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The Ups & Downs of Writing a Heartbreak EP, from Someone Who Has Done It

September 1, 2015

josh-stevens-skyelyfeLike many, musician Josh Stevens got out of a relationship that “ended really badly,” and he lived to tell about it.

The Orange County, CA native – who has a long history of working behind the scenes with A-list artists, including Jennifer Lopez, Calvin Harris, Nicki Minaj and his close homie Warren G. – is finally becoming the face of his own music with the release of his debut EP, The Story of Summer, which explores the ups and downs of having a significant other.

The five-song compilation is slated for official release at the end of September, but in the meantime, he just put out its first single “Hill Top” (featuring Capital Cities‘ Spencer Ludwig – scroll to the bottom to hear), an anthemic pop-rock tune that touches on one of the many sides of being in love.

“This song is like the euphoric, everything is great – and then once you get into the rest of the EP, you’ll find there are some lower points and dark points,” Stevens tells skyelyfe. “This was a few years ago, so it was definitely reflective writing of a time period in my life. I didn’t write it while I was going through it because I didn’t even know I was going through it. When you look back, you’re kind of like, wow, that’s what I was going through. I had to learn and grow from my experience.”

Stevens is fine now – in fact, he and his current girlfriend use the “Hill Top” lyrics as their relationship mantra when they are both traveling separately all over the world for work. But he does recall those previously painful times.

When you get out of a relationship, you can do one of two things that people usually do: They either close up and become secluded or they just wild out,” he says. “I did both. I did crazy partying and had one-night stands. Then at some point, you realize, oh, this isn’t all its cracked up to be. [At first] you’re like, this is amazing, I’m free! But then you realize real quick, ooh, there’s some darkness.”

Because this was Stevens’ first time crafting his own music material, there were things he didn’t expect during the process. But also, some things he found enlightening.

Read about the challenges and surprises he experienced while writing these songs about the ups and downs of falling in love:Josh-stevens-cover-art-skyelyfe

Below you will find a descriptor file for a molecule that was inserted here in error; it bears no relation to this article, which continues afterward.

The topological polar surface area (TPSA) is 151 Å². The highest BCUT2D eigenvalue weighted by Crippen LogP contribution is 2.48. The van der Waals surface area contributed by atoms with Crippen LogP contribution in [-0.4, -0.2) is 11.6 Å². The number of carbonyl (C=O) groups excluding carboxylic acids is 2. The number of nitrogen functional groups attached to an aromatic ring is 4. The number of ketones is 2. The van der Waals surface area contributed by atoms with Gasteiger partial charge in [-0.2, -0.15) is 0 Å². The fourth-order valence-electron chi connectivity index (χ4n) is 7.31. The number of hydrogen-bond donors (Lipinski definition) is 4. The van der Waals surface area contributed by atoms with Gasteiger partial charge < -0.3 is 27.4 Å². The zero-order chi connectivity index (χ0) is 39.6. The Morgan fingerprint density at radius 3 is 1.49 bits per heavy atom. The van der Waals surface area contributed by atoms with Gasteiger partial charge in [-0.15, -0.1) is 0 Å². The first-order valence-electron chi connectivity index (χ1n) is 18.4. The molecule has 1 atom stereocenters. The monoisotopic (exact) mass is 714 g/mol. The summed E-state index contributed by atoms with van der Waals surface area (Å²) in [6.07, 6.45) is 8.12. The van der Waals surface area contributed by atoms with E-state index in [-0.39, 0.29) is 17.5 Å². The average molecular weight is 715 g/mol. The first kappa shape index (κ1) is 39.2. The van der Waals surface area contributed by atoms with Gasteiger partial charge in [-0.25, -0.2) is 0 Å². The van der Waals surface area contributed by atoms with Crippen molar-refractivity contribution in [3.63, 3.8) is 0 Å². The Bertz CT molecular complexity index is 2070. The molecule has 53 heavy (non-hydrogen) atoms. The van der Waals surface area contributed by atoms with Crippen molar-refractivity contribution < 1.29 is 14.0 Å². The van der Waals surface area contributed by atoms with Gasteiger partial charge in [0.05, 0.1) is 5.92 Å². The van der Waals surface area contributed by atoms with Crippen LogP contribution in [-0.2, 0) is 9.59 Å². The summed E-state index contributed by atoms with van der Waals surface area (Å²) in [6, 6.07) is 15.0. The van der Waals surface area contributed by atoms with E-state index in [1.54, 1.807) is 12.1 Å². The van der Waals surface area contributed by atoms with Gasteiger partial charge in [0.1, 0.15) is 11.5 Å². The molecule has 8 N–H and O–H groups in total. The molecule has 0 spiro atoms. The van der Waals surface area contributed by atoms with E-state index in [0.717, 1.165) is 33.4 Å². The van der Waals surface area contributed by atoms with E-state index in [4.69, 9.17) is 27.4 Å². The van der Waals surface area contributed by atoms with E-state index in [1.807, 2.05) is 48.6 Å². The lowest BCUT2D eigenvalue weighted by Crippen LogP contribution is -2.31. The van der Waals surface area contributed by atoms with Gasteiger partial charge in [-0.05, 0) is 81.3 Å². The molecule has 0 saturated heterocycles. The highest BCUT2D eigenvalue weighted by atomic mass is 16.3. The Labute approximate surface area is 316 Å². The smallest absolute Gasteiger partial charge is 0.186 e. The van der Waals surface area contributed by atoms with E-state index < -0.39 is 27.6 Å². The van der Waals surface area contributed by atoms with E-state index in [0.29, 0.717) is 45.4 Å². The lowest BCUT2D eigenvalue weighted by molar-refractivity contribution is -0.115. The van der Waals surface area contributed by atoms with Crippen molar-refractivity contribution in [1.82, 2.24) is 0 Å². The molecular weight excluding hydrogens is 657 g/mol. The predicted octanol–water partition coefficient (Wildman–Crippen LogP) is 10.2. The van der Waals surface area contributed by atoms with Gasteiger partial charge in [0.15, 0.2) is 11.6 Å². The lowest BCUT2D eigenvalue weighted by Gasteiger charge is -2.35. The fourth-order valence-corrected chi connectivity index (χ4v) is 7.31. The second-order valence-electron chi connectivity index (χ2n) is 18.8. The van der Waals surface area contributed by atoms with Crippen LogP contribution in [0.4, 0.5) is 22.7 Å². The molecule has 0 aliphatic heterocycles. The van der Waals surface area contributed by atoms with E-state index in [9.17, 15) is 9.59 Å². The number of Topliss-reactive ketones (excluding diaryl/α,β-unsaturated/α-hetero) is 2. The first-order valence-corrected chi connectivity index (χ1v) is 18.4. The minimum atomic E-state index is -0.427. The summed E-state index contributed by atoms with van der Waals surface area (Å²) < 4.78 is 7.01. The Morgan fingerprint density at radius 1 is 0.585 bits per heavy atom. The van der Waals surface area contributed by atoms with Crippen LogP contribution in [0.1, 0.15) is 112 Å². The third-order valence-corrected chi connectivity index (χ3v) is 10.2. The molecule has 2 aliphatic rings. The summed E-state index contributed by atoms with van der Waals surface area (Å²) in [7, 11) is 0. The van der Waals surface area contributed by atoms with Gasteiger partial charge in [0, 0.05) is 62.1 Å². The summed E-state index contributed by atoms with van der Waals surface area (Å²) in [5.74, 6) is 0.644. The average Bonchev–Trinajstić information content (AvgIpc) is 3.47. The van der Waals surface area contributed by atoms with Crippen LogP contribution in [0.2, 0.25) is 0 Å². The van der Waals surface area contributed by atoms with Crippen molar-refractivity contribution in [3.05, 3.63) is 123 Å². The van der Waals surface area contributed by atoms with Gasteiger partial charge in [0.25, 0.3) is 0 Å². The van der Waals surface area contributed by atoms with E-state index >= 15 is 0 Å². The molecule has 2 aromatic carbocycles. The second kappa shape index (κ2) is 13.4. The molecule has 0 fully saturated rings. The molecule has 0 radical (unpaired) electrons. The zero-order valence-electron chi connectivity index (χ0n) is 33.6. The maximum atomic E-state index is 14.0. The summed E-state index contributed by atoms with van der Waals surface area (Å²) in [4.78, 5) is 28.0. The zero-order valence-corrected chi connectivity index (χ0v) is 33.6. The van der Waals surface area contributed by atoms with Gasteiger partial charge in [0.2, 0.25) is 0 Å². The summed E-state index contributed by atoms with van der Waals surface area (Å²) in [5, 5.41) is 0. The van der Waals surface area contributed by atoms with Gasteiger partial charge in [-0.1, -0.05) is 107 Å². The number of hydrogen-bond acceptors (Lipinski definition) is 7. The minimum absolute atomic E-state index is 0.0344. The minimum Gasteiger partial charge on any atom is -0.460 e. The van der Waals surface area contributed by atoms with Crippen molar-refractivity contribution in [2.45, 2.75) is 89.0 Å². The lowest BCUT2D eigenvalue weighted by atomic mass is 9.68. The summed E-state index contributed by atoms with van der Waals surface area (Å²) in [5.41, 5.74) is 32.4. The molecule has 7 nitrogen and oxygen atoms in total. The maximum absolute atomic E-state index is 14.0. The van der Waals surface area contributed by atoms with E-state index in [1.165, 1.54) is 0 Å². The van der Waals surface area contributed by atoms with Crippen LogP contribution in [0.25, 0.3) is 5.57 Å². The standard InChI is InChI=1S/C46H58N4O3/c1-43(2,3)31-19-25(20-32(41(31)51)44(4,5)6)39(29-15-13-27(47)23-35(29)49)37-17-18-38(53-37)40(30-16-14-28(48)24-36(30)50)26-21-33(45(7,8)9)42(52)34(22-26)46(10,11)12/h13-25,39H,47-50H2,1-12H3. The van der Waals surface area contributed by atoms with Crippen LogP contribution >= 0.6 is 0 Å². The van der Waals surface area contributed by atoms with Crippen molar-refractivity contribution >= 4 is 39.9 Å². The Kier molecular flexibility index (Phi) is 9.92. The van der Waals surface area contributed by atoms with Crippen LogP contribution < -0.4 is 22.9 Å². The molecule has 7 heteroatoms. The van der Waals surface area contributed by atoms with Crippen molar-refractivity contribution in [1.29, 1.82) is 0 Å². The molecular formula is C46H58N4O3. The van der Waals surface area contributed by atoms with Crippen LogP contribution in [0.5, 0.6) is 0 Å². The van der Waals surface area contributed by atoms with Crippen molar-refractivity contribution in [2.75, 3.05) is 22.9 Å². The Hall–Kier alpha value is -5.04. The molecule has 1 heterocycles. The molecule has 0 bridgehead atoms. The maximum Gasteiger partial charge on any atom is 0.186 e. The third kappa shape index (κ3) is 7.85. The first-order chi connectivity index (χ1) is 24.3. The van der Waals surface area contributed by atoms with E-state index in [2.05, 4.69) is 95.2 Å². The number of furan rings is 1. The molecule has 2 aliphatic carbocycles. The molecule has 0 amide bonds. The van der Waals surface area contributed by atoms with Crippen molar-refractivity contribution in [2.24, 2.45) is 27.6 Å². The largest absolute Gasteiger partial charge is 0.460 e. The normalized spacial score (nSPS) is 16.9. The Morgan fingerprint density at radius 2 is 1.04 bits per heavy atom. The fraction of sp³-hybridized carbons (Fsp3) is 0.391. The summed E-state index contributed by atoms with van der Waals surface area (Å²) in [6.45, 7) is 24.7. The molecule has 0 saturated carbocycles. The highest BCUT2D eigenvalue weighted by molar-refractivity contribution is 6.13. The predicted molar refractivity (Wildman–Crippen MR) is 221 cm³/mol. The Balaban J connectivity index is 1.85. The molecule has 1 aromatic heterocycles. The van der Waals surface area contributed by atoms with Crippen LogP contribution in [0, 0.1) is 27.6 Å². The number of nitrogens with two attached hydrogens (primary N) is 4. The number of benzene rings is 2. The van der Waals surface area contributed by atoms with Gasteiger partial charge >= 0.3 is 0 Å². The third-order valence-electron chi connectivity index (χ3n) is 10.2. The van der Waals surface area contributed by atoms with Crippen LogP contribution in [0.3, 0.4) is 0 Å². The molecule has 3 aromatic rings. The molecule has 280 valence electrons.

1. Writing about the lessons from these failed relationships was sometimes tough

“I’m one of those people who doesn’t reflect very often,” Stevens says. “It’s not in my nature. I’m not like, ‘Oh, I wish that could have been different.’ I’m more like, ‘What can I learn from that?’ When I went back to kind of see what went on during that time period, I kind of wrote it from that perspective. I can’t deny this is what happened, but what can I learn from it? Not really like, let me go live in it again. It wasn’t hard to go back. The hardest thing was to figure out what I learned from it and what I can tell other people from this experience.”

2. He realized he wasn’t alone in his past emotional state

“I think to sum it all up, there’s a sense of loneliness when you go through this,” Stevens says of breakups. “A feeling of, I’m alone and no one else understands. I think what has developed from this EP is people are not alone. You’re not alone in this feeling. There’s someone else who has gone through this. I hope the listener has that mentality.”

3. He realized how much of an impact his songs have on others

“I didn’t expect so many people to be stoked about [the EP], to be honest,” Stevens admits. “I was like, I’m going to do my own thing and see how it comes out. People have been super receptive to it. There’s a song on there called ‘Call Me Crazy,’ which is about my experience going through Hollywood and dealing with dirt being kicked in your face, and naysayers. Somebody came up to me and told me they go through that all the time and that the song spoke to them and it helps them get through the day. In a way, it’s awesome, but at the same time, it’s kind of creepy. I’m more of a behind-the-scenes dude, so I’m not quite used to that response. I’m very appreciative though. Another person came up to me who heard the song ‘Anna,’ and they said the song is helping them heal. Things like that I never would have expected. I make music as purely as possible. If it resonates, it resonates. It’s kind of out of my control.”


Music Featured

Skyelyfe Sounds Off with DWNTWN’s Jamie Leffler

September 21, 2014


I randomly stumbled upon DWNTWN‘s music in 2012 by browsing through the Soundtracking music app. The folks at ST were really pushing this group. I decided to give them a listen and I was instantly smitten with “Look the Other Way.” I also liked “See My Eyes.” Both songs were off the act’s four-song EP, The Red Room.